Monday, 26 September 2016

Millets, a list of different varieties

Foxtail millet (Setaria italica)
Japanese Foxtail millet 02.jpgThis is a millet, very easy to grow, very tolerant of drought and very fast growing (can be grown in 2.5 to 3 months). It tolerates slightly cooler conditions than other millets. Native to east Asia, widely cultivated as fodder and hay; domesticated since old times. Consumed as food only in poor regions of China and India.

Seed is tiny, and with orange hull, difficult to remove! Conflictive reports, apparently some varieties are easy to remove papery husk but it´s not the case with the variety I cultivated.

Quite productive. I harvested 400g/m2 in Austria.
Very beautiful when ripe. Bright-brown seed heads, quite heavy when ripe. Susceptive to molds.
Less than 1 meter high. Can be grown quite densely. High biomass. Can be grown in containers.

Japanese millet or Banyard millet (Echinochloa esculenta)
Japanese barnyard millet.jpgThis is a millet, very easy to grow and very fast (grown in 2.5 to 3.5 months). Grown in the far East as fooder and also as food, now less popular as rice took over its place.

Seeds are also tiny. Light brown hull is very difficult to remove!

Not as productive as foxtail millet, but it will produce lateral seed heads.
Dries very easily after harvesting.
Taller than 1 meter. Can be grown also densely. Can be grown in containers.

Proso millet (Panicum milliaceum)
Panicum miliaceum0.jpgThis millet thrives with warmer conditions than the two former millets, and a slightly longer growing season (about 3-4 months). This is the most widely grown millet in the US, usually just as birdseed but also as common millet. Best protein profile than wheat but poor in lysine. Highly alkaline. Irritant leaves make not the best fodder.

Best flavour but hull is slightly difficult to remove.
Seeds are large, inverted heads with many gold yellow seeds. Quite beautiful.

Moderately productive.
About 1 meter tall. Requires more space in the soil.

Pearl millet (Pennisetum glaucum)

Grain millet, early grain fill, Tifton, 7-3-02.jpgThis millet requires warmer conditions and a bit longer growing season (about 4 months). This is the most widely grown millet in the world, more than 50%. Native to Mali, then spread eastwards to India. A staple in Nigeria and Namibia. Stands harsh soil conditions, including salinity and drought.

Easiest hull to remove! :)
Seeds are large, with a whitish grey color.

Not as productive. Enjoys more watering. Goes dormant in drought.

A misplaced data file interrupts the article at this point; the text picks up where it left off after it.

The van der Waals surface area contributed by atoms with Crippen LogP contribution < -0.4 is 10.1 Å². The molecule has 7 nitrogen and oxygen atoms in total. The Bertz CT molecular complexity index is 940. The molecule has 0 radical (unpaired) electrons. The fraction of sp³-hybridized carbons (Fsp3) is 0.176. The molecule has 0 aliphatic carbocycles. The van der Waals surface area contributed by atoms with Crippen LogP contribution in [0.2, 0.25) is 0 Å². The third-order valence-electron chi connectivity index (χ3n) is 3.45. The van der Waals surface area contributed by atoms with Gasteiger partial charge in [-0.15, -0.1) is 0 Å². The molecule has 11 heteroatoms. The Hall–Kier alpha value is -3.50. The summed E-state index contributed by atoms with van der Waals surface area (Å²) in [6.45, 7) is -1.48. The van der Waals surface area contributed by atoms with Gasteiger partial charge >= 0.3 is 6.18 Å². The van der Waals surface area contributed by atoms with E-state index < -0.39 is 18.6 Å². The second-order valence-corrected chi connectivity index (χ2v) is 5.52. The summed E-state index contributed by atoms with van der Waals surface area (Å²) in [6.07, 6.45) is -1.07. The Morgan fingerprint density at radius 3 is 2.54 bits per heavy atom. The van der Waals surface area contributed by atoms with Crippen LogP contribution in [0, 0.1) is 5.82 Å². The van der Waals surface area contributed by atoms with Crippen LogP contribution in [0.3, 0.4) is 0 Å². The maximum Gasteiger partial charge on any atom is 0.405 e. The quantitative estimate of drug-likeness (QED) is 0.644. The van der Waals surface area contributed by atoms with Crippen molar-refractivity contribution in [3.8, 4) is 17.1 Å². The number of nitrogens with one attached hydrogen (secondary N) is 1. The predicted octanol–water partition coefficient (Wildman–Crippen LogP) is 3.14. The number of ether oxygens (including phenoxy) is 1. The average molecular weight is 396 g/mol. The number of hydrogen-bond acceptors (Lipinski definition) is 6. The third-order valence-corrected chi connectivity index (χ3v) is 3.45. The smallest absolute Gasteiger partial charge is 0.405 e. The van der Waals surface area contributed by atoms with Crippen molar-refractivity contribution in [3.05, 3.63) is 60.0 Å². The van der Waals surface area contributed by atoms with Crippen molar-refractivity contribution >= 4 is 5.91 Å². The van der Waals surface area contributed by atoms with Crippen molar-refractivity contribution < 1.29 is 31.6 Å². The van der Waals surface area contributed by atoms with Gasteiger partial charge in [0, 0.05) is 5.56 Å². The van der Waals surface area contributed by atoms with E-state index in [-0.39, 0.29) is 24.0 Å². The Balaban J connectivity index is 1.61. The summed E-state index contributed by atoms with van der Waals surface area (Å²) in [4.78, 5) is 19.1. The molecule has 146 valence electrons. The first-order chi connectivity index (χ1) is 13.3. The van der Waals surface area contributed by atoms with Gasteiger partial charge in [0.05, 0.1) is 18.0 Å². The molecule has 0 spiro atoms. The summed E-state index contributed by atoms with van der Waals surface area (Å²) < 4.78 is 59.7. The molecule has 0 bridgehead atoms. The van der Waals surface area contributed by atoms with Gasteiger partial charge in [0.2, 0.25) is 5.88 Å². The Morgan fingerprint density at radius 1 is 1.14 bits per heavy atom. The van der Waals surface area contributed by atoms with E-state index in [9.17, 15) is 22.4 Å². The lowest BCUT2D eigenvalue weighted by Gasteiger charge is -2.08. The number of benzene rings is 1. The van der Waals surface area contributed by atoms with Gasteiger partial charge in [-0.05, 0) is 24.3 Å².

Taller than 1 meter high. Requires more space in the soil. Sensitive to wind.

Finger millet or Ragi (Eleusine coracana)
Finger millet 3 11-21-02.jpg
Also relatively easy to grow, slower growing (about 4 months).
Adaptable to high altitudes. Native to east Africa and spread to India, where is quite popular and consumed as food. Grows also in the Himalayans.

No information in hull

No information in how productive it is.
Can be smaller than 1 meter. Smal sized plants, quite peculiar the shape of its seed heads.

Kodo millet (Paspalum scrobiculatum)
Image result for kodo milletPrimarily grown in India. Quite drought tolerant but not widely grown. Or only as famine food.

Seeds are very small!
And hulls are very difficult to remove!!

Smaller than 1 meter high.


Teff (Eragrostis tef)
Extremely tiny seeds, easy to remove husk but due to small sized grains the process is somewhat labour intensive. Harvested within 3-4 months. Very small sized plants, like grass. Plants are very dry tolerant, but require warmth. Native to Ethiopia. Sold sometimes as an expensive new healthy flour.

Sorghum (sorghum bicolor)
A common crop, often used as hay, fodder crop or to produce syrup. Rarely consumed as food. Similar to corn in requirements but more tolerant of dry and poor conditions. Needs warmth and a long growing season.

Fonio millet or Acha (Digitaria exilis and Digitaria iburua)
Native to west Africa and as a famine food. Very small seeds and very difficult to remove husk. Available in two species, white fonio and black fonio (the last is less common). Digitalis compacta, known as Raishan is cultivated in Indochina.


Polish millet or crabgrass (Digitaria sanguinalis)
A common European weed, rarely cultivated as grain, but harvested by hand.

Job´s tears (Coix lacryma-jobi)
Cultivated usually only as ornamental.

Browntop millet or signalgrass (Brachiaria spp. or Urochloa spp)
A common forage grass, usually in the tropics or subtropics. Brachiaria deflexa is known as Guinea millet.

1 comment:

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